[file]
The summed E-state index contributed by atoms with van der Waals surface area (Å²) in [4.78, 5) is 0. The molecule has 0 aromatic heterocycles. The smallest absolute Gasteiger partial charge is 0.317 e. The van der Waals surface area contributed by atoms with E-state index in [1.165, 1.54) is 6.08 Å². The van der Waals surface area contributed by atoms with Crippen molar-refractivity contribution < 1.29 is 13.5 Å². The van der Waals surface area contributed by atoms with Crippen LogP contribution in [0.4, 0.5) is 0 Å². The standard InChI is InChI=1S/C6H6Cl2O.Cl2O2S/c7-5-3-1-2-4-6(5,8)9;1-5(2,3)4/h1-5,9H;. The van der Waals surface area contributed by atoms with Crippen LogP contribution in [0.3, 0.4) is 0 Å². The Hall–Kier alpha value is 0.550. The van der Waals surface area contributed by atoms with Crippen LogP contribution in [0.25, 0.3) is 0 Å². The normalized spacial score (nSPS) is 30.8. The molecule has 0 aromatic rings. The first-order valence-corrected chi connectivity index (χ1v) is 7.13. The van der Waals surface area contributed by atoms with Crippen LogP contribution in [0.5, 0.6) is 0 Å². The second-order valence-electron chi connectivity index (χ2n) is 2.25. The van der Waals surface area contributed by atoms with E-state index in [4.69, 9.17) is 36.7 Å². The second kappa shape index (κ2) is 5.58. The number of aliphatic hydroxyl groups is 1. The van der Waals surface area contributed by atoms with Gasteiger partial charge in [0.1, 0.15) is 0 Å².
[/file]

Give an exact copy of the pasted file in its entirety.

The summed E-state index contributed by atoms with van der Waals surface area (Å²) in [4.78, 5) is 0. The molecule has 0 aromatic heterocycles. The smallest absolute Gasteiger partial charge is 0.317 e. The van der Waals surface area contributed by atoms with E-state index in [1.165, 1.54) is 6.08 Å². The van der Waals surface area contributed by atoms with Crippen molar-refractivity contribution < 1.29 is 13.5 Å². The van der Waals surface area contributed by atoms with Crippen LogP contribution in [0.4, 0.5) is 0 Å². The standard InChI is InChI=1S/C6H6Cl2O.Cl2O2S/c7-5-3-1-2-4-6(5,8)9;1-5(2,3)4/h1-5,9H;. The van der Waals surface area contributed by atoms with Crippen LogP contribution in [0.3, 0.4) is 0 Å². The Hall–Kier alpha value is 0.550. The van der Waals surface area contributed by atoms with Crippen LogP contribution in [0.25, 0.3) is 0 Å². The normalized spacial score (nSPS) is 30.8. The molecule has 0 aromatic rings. The first-order valence-corrected chi connectivity index (χ1v) is 7.13. The van der Waals surface area contributed by atoms with Crippen LogP contribution in [0.5, 0.6) is 0 Å². The second-order valence-electron chi connectivity index (χ2n) is 2.25. The van der Waals surface area contributed by atoms with E-state index in [4.69, 9.17) is 36.7 Å². The second kappa shape index (κ2) is 5.58. The number of aliphatic hydroxyl groups is 1. The van der Waals surface area contributed by atoms with Gasteiger partial charge in [0.1, 0.15) is 0 Å².